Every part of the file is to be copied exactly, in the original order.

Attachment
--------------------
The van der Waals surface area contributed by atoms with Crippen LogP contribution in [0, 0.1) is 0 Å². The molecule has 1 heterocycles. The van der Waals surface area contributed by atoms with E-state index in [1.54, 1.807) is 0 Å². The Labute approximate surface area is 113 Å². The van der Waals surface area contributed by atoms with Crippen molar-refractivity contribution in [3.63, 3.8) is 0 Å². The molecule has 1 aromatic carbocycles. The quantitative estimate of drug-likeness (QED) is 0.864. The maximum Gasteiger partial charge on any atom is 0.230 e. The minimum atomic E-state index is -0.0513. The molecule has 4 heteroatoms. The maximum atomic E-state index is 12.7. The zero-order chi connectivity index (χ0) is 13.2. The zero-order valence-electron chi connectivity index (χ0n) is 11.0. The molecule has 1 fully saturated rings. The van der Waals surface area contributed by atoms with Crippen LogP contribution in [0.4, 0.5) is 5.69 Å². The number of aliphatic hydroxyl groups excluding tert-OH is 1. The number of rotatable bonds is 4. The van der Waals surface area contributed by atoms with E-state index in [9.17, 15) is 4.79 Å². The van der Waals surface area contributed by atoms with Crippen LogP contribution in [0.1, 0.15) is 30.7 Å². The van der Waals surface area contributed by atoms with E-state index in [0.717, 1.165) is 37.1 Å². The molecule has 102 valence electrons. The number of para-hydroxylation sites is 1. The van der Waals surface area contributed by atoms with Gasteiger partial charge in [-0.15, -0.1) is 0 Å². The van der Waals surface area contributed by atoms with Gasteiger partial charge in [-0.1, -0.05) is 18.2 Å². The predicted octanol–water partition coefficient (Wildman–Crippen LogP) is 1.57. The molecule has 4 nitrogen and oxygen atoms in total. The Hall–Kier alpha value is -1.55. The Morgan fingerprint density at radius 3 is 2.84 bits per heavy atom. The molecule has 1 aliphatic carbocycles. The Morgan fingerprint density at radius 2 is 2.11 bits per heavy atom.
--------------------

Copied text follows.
The van der Waals surface area contributed by atoms with Crippen LogP contribution in [0, 0.1) is 0 Å². The molecule has 1 heterocycles. The van der Waals surface area contributed by atoms with E-state index in [1.54, 1.807) is 0 Å². The Labute approximate surface area is 113 Å². The van der Waals surface area contributed by atoms with Crippen molar-refractivity contribution in [3.63, 3.8) is 0 Å². The molecule has 1 aromatic carbocycles. The quantitative estimate of drug-likeness (QED) is 0.864. The maximum Gasteiger partial charge on any atom is 0.230 e. The minimum atomic E-state index is -0.0513. The molecule has 4 heteroatoms. The maximum atomic E-state index is 12.7. The zero-order chi connectivity index (χ0) is 13.2. The zero-order valence-electron chi connectivity index (χ0n) is 11.0. The molecule has 1 fully saturated rings. The van der Waals surface area contributed by atoms with Crippen LogP contribution in [0.4, 0.5) is 5.69 Å². The number of aliphatic hydroxyl groups excluding tert-OH is 1. The number of rotatable bonds is 4. The van der Waals surface area contributed by atoms with E-state index in [9.17, 15) is 4.79 Å². The van der Waals surface area contributed by atoms with Crippen LogP contribution in [0.1, 0.15) is 30.7 Å². The van der Waals surface area contributed by atoms with E-state index in [0.717, 1.165) is 37.1 Å². The molecule has 102 valence electrons. The number of para-hydroxylation sites is 1. The van der Waals surface area contributed by atoms with Gasteiger partial charge in [-0.15, -0.1) is 0 Å². The van der Waals surface area contributed by atoms with Gasteiger partial charge in [-0.1, -0.05) is 18.2 Å². The predicted octanol–water partition coefficient (Wildman–Crippen LogP) is 1.57. The molecule has 4 nitrogen and oxygen atoms in total. The Hall–Kier alpha value is -1.55. The Morgan fingerprint density at radius 3 is 2.84 bits per heavy atom. The molecule has 1 aliphatic carbocycles. The Morgan fingerprint density at radius 2 is 2.11 bits per heavy atom.